All About Multiple Sclerosis

More MS news articles for April 2003

A Cool Pool,2265,32924820,00.html

1st March 2003
Ginna Delap
Real Living with Multiple Sclerosis

DURING MY TEENAGE and young-adult years, I was quite physically active. I rode horseback. I played badminton, basketball, tennis, and soccer. I skied and I cycled. Little did I know that my athletic days would be cut short by a slow, chronic decline of muscle strength caused by MS. By the time I was 45 years old, swimming seemed like an answer to strengthening and stretching my deteriorating muscles. I could move at my own pace and-- most important to me-keep up the appearance of an active, healthy lifestyle. I would keep my chronic, progressive disease a secret for a while longer, maybe forever.

Aquatic exercise gave me buoyancy and balance that I didn't have when I was out of the water. Every evening, I swam a quarter mile. My exercise routine took about an hour. I swam, showered, dressed, and drove home. I even had enough coordination and energy to make dinner. I felt sad at the end of September when the pool closed for the winter season. Fortunately, I could still swim indoors.

The following summer, my 60-minute routine increased to 90 minutes, but I still climbed in and out of the pool, showered, dressed, and drove home. When I considered the extra time it took to complete my swimming exercises, my body whispered, "You have MS!" I'd never been much of a swimmer and now my body mockingly yelled, "You can't swim!" For support, I used flotation devices like pool barbells and kick boards to keep my head above water. I believed that if I persisted and maintained my rigorous swimming schedule I would grow stronger. Miraculously, my disease would disappear.

Five years later, lifting myself in and out of the pool was a struggle. I no longer swam laps, but participated in water aerobics three times a week. I was the slowest student. By the end of that August, I filled the hour of water aerobics by creating my own movements. I had to cling to any helpful device to keep my head above water. I no longer showered at the club. I wore warm-ups home over my wet swimsuit, sat in the sun on the front porch to dry, then showered and dressed.

Eventually, my weaknesses demanded physical therapy. I was a referred to a physical therapist that knew about water exercise and had access to an indoor Olympic-sized swimming pool and hydraulic lift.

With the help of this lift, I'm hoisted in and out of the pool. At first, I was embarrassed to use the lift. To me, hanging like a "wet noodle" waiting to be lowered into the water advertised my illness. But imbalance and stiffness now dominated my once-athletic body. I couldn't deny my MS.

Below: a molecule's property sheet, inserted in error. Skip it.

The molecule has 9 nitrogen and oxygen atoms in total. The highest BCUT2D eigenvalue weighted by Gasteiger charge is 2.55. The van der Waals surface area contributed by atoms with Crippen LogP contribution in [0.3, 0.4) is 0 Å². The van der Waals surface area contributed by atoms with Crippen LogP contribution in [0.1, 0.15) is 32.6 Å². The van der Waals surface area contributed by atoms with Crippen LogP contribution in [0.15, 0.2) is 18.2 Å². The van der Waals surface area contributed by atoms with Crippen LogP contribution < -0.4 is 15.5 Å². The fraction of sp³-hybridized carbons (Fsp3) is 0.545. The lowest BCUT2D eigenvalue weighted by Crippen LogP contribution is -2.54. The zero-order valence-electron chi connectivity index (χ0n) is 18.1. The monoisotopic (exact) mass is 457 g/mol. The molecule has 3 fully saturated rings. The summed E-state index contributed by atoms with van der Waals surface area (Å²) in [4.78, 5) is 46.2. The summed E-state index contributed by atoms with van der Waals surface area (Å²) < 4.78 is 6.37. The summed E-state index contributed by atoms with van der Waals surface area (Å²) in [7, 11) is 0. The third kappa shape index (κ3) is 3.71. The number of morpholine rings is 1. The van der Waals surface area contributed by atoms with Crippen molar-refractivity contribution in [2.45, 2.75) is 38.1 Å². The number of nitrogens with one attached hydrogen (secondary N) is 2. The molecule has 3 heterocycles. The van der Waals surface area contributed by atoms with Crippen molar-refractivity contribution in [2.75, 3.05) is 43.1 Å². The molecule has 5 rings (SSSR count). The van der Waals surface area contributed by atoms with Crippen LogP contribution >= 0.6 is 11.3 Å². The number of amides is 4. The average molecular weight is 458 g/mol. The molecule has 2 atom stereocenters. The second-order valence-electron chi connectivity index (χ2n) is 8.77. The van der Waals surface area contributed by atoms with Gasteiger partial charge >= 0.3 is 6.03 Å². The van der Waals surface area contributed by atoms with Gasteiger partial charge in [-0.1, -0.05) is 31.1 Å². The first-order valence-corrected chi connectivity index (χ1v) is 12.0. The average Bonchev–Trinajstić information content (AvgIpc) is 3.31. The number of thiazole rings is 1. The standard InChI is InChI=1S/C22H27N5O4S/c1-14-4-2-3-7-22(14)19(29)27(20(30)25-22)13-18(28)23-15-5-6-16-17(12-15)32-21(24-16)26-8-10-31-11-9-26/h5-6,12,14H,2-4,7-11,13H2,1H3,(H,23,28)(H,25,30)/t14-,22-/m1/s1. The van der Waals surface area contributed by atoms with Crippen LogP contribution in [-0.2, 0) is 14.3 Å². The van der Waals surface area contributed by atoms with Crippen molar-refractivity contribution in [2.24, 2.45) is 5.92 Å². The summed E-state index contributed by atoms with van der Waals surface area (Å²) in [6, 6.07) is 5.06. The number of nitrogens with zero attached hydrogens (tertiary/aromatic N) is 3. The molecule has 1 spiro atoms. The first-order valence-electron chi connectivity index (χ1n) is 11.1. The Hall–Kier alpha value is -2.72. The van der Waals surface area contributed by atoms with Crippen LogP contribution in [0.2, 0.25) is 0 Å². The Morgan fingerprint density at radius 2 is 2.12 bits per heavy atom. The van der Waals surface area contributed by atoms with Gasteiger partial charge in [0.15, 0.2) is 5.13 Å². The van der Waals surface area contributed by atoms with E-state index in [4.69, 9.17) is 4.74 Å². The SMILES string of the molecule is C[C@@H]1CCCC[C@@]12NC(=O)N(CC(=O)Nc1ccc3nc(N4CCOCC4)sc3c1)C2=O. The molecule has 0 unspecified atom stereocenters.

Body and Soul Refreshed

When I visit my mother and sister in Arizona, I schedule swimming sessions with Zane, an aquatic therapist. He uses water therapy exercises to help people with illnesses and injuries. The two of us danced the "watusi" for 2 years. I felt like a graceful porpoise as he cradled me in his arms like a baby, and we slowly waltzed up and down and around and around in the water. Now any motion must be slow and straight ahead with my head out of water or else I feel nauseated.

I once attempted a session with Zane at an indoor pool with a water temperature of 92 degrees. After 15 minutes, I lost all my muscle strength and had to be dragged from the pool. I need cool water-82 to 85 degrees. I once tried aquatic therapy in 79-degree water. Brrrr-- that was too cold! (I thought everyone with MS needed cool water, but recently I met a man with MS who prefers to sit in a warm whirlpool bath.)

Years of experience with varying water temperatures show me how sensitive my internal body thermometer has become. Constancy of water temperature prevents my body from overheating, and water's buoyancy gives me necessary support, making stretching and exercise easier.

Ten years have passed since I started water therapy. I'm grateful for the gift of time and patience of friends and family, a hydraulic lift, and cool water. Without helpers, I'd drown. Without a lift, I'd never climb in and out of a cool pool. I appreciate the way my body responds to aquatic exercise, even though I must continually reinvent the wheel. What is therapeutic one day may not be helpful the next. I no longer stand by myself, let alone swim, but when in a pool of cool water I can depend on stretching, range of motion, and increased flexibility with help from others.

I've become good buddies with my physical therapist. We spend hours during the summer eating, talking, and sunbathing, then cooling off by lowering me into the pool and stretching my ever-tightening muscles. When I'm in a cool pool with family and friends, my soul and body are refreshed and-- for a time-made well.

Editor's note: In general, people with MS should avoid heated pools, hot baths, and whirlpool baths as elevated body temperature could exacerbate symptoms.

© 2003 Real Living with Multiple Sclerosis